Many organisations rely on data to inform their decision-making spanning from their operations to overall business strategy. Making the right decisions will ensure you have a competitive edge and set you up for long-term success. Businesses can analyse their data through two primary ways – a traditional business intelligence platform or a data discovery tool. While both methods have their advantages, it is important to understand the benefits and limits of each when deciding which method is the right fit for your business. We explore both these methods below.

What is Traditional Business Intelligence?

At a basic level, business intelligence (BI) refers to a variety of processes, methodologies and technologies used to interpret an organisation’s raw data. It is used to support evidence-based decision-making. There are several related activities, including:

  • Online analytical processing;
  • Data mining; and
  • Querying and reporting.

By facilitating querying, businesses can ask data related questions and obtain answers. Traditionally, this involves developing an enterprise data warehouse and cubes that the business would use for reporting and analysis.

Two key examples include Enterprise Resource Planning (ERP) and Customer Relationship Management (CRM). An ERP is business management software that enables businesses to use, store and analyse data for a range of business activities, including human resources, manufacturing and, sales and operational planning.

A CRM is a technology used to manage and analyse customer interactions with the aim of improving the experience of the client within the organisation.

What is Data Discovery?

In contrast to traditional business intelligence, a data discovery tool is more time effective, as you do not need to integrate data into an enterprise data warehouse before you analyse it.

Data discovery is best understood as a business intelligence architecture that creates data using multiple sources. By integrating different data sources, it helps organisations discover hidden patterns and trends. It is particularly helpful when deciding how to improve business processes and identifying business opportunities.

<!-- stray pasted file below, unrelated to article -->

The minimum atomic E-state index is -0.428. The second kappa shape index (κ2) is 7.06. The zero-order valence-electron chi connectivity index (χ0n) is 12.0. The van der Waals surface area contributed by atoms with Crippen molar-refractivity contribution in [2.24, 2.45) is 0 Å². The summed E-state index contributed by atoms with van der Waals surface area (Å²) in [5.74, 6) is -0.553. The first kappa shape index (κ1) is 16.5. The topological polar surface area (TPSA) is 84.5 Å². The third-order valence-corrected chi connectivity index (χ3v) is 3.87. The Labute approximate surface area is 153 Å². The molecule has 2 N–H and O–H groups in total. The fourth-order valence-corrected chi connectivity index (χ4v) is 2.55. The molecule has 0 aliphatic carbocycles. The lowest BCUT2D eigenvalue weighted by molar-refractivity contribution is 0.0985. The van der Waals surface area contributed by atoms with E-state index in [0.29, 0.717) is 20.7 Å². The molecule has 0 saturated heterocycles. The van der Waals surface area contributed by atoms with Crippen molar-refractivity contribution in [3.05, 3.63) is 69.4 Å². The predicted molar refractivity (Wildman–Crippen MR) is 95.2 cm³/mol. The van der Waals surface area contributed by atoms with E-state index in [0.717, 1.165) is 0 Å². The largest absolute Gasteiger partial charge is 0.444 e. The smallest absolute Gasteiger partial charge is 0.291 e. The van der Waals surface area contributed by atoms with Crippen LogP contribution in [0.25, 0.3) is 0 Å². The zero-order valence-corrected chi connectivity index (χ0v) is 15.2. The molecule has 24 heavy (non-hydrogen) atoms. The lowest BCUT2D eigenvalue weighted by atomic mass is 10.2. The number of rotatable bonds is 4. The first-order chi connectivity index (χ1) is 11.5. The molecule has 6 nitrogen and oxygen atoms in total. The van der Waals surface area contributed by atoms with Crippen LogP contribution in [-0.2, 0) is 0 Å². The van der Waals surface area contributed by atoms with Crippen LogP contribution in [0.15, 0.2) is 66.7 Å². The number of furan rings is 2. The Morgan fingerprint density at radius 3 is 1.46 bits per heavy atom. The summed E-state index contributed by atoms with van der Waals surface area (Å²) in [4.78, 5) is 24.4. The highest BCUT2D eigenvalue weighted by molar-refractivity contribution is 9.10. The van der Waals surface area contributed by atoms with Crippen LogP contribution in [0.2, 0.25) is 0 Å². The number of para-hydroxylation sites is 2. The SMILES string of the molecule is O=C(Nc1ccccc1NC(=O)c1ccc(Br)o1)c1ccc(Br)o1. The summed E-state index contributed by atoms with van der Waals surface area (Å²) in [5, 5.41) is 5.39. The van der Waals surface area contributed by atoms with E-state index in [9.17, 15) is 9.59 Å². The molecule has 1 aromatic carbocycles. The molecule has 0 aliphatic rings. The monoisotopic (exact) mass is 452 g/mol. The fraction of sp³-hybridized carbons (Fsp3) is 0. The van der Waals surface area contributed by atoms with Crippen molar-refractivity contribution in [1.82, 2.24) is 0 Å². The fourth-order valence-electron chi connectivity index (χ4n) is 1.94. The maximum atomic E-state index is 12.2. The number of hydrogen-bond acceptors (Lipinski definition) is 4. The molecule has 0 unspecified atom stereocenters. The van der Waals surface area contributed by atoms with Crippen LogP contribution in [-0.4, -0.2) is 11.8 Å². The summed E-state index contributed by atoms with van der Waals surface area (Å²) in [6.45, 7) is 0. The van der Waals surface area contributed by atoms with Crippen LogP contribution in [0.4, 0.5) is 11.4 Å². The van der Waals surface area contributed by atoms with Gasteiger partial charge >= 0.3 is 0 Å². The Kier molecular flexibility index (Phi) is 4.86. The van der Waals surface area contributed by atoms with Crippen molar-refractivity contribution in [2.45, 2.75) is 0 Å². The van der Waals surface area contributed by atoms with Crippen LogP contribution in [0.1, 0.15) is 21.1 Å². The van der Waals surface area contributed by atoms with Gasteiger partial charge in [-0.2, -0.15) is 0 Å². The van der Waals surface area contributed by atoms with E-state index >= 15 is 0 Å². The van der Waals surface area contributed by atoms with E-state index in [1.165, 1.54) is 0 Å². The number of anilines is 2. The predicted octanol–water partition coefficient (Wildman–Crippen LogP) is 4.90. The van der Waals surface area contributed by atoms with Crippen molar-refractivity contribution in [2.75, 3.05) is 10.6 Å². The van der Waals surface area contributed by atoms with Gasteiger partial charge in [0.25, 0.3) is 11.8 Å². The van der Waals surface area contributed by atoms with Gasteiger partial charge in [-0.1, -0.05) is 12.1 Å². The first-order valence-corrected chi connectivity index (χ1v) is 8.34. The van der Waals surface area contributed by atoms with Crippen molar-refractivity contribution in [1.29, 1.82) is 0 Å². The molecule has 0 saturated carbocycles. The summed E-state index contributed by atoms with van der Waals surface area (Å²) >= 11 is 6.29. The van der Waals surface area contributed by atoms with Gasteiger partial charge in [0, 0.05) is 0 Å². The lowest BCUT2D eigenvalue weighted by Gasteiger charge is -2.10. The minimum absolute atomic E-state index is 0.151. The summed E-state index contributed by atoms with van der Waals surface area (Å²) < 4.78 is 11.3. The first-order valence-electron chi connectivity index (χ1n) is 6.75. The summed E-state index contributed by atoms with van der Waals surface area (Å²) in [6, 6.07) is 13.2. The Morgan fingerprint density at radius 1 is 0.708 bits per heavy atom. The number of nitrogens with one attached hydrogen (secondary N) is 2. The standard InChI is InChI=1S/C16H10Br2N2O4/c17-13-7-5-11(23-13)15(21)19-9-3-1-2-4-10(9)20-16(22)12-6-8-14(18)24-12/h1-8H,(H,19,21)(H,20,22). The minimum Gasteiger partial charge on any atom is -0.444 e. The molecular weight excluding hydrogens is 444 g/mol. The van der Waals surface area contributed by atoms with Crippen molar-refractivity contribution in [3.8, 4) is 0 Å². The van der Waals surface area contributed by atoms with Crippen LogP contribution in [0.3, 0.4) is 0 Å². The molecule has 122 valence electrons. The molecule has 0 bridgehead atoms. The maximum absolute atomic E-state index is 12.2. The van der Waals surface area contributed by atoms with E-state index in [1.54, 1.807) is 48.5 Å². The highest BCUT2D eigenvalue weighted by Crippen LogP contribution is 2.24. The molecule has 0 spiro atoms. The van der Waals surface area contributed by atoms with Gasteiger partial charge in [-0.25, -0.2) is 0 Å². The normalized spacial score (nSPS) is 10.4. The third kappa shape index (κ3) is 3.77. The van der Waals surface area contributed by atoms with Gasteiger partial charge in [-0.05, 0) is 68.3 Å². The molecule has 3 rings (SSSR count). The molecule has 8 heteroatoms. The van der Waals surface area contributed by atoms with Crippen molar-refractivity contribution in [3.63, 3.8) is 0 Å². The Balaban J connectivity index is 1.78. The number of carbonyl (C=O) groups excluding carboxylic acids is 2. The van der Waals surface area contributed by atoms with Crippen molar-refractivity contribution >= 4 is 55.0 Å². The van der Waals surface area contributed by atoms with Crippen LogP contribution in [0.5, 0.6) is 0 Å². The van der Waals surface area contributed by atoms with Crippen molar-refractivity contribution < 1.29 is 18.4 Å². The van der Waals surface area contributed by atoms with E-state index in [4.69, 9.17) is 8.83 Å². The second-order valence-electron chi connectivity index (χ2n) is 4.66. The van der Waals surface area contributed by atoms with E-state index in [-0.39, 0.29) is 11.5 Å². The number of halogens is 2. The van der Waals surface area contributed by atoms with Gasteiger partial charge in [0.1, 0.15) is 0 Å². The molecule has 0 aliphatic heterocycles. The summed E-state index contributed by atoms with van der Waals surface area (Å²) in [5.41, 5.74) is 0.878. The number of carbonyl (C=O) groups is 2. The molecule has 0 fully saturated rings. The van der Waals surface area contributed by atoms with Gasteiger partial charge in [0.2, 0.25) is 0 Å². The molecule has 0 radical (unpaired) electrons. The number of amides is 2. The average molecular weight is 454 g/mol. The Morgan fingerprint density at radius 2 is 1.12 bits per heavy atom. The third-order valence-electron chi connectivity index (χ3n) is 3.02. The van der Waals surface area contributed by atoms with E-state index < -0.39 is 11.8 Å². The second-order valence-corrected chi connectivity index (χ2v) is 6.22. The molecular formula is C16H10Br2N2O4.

What’s the Difference?

The key differences between traditional business intelligence and data discovery can be summarised as follows:

  • Business intelligence is best for answering questions about existing knowledge. For example, the number of product sales in the previous month. Data discovery can be used to uncover trends, which is often useful for making predictions. For example, the number of product sales likely to be sold in the coming month based on the previous data.
  • A business intelligence system takes months to build due to the need for an enterprise data warehouse. You can build a data discovery tool within a few days.
  • There can be different versions of truths when integrating multiple data sources through a data discovery tool. A business intelligence platform will only have one version of the truth.
  • A business intelligence system provides a broader and more detailed view into the processes and strategies of an aspect of the organisation. Data discovery is best for answering one-off questions for data with a short self-life.

Key Takeaways

Data discovery is not a direct replacement for traditional business intelligence. Each has their benefits, and an organisation can employ them based on the circumstances and needs at the time. In our next article, we will explore the circumstances where a business is required to produce their data discovery and metadata, particularly when the business stores it overseas.

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